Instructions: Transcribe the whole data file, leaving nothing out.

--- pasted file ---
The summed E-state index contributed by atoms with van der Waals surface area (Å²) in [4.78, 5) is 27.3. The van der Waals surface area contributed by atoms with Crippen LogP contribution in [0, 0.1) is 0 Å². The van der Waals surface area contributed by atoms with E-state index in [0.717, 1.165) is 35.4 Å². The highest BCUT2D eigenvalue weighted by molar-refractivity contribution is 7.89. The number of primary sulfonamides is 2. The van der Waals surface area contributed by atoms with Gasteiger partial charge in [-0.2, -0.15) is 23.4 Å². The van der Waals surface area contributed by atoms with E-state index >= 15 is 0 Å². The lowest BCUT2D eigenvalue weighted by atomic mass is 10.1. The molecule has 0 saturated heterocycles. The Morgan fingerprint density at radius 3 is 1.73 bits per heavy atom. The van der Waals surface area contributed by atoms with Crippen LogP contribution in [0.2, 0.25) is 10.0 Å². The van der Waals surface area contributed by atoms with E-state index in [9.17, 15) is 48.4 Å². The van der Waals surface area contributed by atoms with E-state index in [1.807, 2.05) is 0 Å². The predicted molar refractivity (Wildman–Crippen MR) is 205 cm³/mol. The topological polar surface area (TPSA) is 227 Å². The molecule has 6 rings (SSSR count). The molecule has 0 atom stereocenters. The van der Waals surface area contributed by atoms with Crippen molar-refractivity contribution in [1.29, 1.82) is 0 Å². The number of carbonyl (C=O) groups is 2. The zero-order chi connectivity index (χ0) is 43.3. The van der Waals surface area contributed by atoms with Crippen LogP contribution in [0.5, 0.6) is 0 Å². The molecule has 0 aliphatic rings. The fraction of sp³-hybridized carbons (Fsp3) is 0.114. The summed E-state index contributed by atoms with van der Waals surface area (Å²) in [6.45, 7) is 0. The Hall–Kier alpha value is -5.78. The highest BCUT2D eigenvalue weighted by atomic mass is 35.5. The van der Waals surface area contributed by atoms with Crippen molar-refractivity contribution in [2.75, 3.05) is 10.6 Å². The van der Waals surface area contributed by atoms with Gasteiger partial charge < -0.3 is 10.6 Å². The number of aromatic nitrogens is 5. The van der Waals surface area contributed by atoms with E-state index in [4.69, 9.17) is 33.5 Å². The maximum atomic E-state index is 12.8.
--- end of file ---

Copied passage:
The summed E-state index contributed by atoms with van der Waals surface area (Å²) in [4.78, 5) is 27.3. The van der Waals surface area contributed by atoms with Crippen LogP contribution in [0, 0.1) is 0 Å². The van der Waals surface area contributed by atoms with E-state index in [0.717, 1.165) is 35.4 Å². The highest BCUT2D eigenvalue weighted by molar-refractivity contribution is 7.89. The number of primary sulfonamides is 2. The van der Waals surface area contributed by atoms with Gasteiger partial charge in [-0.2, -0.15) is 23.4 Å². The van der Waals surface area contributed by atoms with E-state index >= 15 is 0 Å². The lowest BCUT2D eigenvalue weighted by atomic mass is 10.1. The molecule has 0 saturated heterocycles. The Morgan fingerprint density at radius 3 is 1.73 bits per heavy atom. The van der Waals surface area contributed by atoms with Crippen LogP contribution in [0.2, 0.25) is 10.0 Å². The van der Waals surface area contributed by atoms with E-state index in [9.17, 15) is 48.4 Å². The van der Waals surface area contributed by atoms with E-state index in [1.807, 2.05) is 0 Å². The predicted molar refractivity (Wildman–Crippen MR) is 205 cm³/mol. The topological polar surface area (TPSA) is 227 Å². The molecule has 6 rings (SSSR count). The molecule has 0 atom stereocenters. The van der Waals surface area contributed by atoms with Crippen molar-refractivity contribution in [1.29, 1.82) is 0 Å². The number of carbonyl (C=O) groups is 2. The zero-order chi connectivity index (χ0) is 43.3. The van der Waals surface area contributed by atoms with Crippen LogP contribution in [0.5, 0.6) is 0 Å². The molecule has 0 aliphatic rings. The fraction of sp³-hybridized carbons (Fsp3) is 0.114. The summed E-state index contributed by atoms with van der Waals surface area (Å²) in [6.45, 7) is 0. The Hall–Kier alpha value is -5.78. The highest BCUT2D eigenvalue weighted by atomic mass is 35.5. The van der Waals surface area contributed by atoms with Crippen molar-refractivity contribution in [2.75, 3.05) is 10.6 Å². The van der Waals surface area contributed by atoms with Gasteiger partial charge < -0.3 is 10.6 Å². The number of aromatic nitrogens is 5. The van der Waals surface area contributed by atoms with E-state index in [4.69, 9.17) is 33.5 Å². The maximum atomic E-state index is 12.8.